Stack sets hearings to hasten old nursing home bond case

By Steve Korris | Aug 26, 2008


To speed up a seven year old class action over nursing home bond issues in Indiana, Wisconsin and Michigan, Madison County Circuit Judge Daniel Stack plans a hearing for plaintiffs one day and a hearing for defendants the next day.

On Sept. 16, Stack will hear a motion of three bond buyers for certification of a class action against brokers, accountants, lawyers and a Chicago nonprofit.

On Sept. 17, Stack will hear a motion of Wells Fargo Bank, the law firm of Gilmore and Bell law firm, and the accounting firm of Blue and Company for summary judgment.

Bond buyers Al Kellerman, Lillard Hedden and William Tennison claim the defendants operated a "Ponzi scheme" that rendered their bonds worthless.

Their lawyers, from the firm of Motley Rice in Mount Pleasant, S.C., recently dropped almost 3,000 pages of expert reports on Stack's bench.

"It's a complicated case," Stack said at a June 11 hearing. "It's an old case but it is not an easy one," he said.

Nothing connects the case to Madison County but Motley Rice's decision to sue there, with the Edwardsville firm of Lucco, Brown, Threlkeld and Dawson as local counsel.

At the hearing Wells Fargo attorney Catherine Schroeder told Stack that plaintiffs submitted reports of experts after missing a deadline to identify the experts.

She moved to strike affidavits that the experts submitted with their reports.

Fred Thompson of Motley Rice responded that, "The defendants have made a mess and now they have come into court and said my heavens, it's a mess."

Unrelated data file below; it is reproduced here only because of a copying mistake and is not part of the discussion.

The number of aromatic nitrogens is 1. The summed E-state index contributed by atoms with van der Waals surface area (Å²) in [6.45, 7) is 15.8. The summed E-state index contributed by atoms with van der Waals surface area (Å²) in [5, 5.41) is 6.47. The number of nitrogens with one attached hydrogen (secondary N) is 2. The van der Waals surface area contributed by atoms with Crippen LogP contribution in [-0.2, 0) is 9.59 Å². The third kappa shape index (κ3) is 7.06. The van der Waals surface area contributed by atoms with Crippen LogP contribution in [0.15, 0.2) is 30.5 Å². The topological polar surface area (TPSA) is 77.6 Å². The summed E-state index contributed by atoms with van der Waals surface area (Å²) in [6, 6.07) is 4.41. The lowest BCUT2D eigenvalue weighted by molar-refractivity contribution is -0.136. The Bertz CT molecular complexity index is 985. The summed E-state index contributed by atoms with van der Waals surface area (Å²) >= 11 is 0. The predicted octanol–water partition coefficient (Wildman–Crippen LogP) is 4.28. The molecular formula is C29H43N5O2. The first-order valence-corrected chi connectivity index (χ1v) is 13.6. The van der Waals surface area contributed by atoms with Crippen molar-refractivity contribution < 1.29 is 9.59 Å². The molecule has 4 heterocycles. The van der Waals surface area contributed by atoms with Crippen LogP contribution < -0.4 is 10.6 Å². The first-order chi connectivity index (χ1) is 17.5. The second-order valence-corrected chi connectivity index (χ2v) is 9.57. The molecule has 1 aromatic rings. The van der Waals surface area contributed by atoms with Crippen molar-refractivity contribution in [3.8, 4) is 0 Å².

He said their summary judgment motion jumped a scheduling order by a year and three months.

Stack asked if plaintiffs would introduce the affidavits on both class certification and summary judgment, and Thompson said they would.

Blue and Company attorney Mark Bauman said an affidavit of expert Alan Frank simply relied on pleadings in the case.

Bauman said, "He makes several references to allegations directly from the complaint to support his opinions and conclusions."

He said Frank's affidavit was all based on hearsay.

"If Mr. Frank wanted to be really honest about this affidavit he should simply call it an amicus brief," Bauman said.

Stack said he hadn't seen the affidavits.

He said, "I don't think they should be stricken based upon your argument until I look at them."

He said he wanted to hear the motions in close proximity but not the same day.

Schroeder said he should hear class certification first, and Thompson said Stack should hear summary judgment first.

Stack said he would hear class certification first.

"There is no sense of you going through this preparation twice," he said.

Plaintiff expert Frank, an attorney in Elkins Park, Pa., specializes in personal injury and real estate.

Expert Bruce Dubinsky of Bethesda, Md., specializes in criminal and civil fraud and in commercial damages.

Expert James Tellatin of Chesterfield, Mo., specializes in real estate appraisal.

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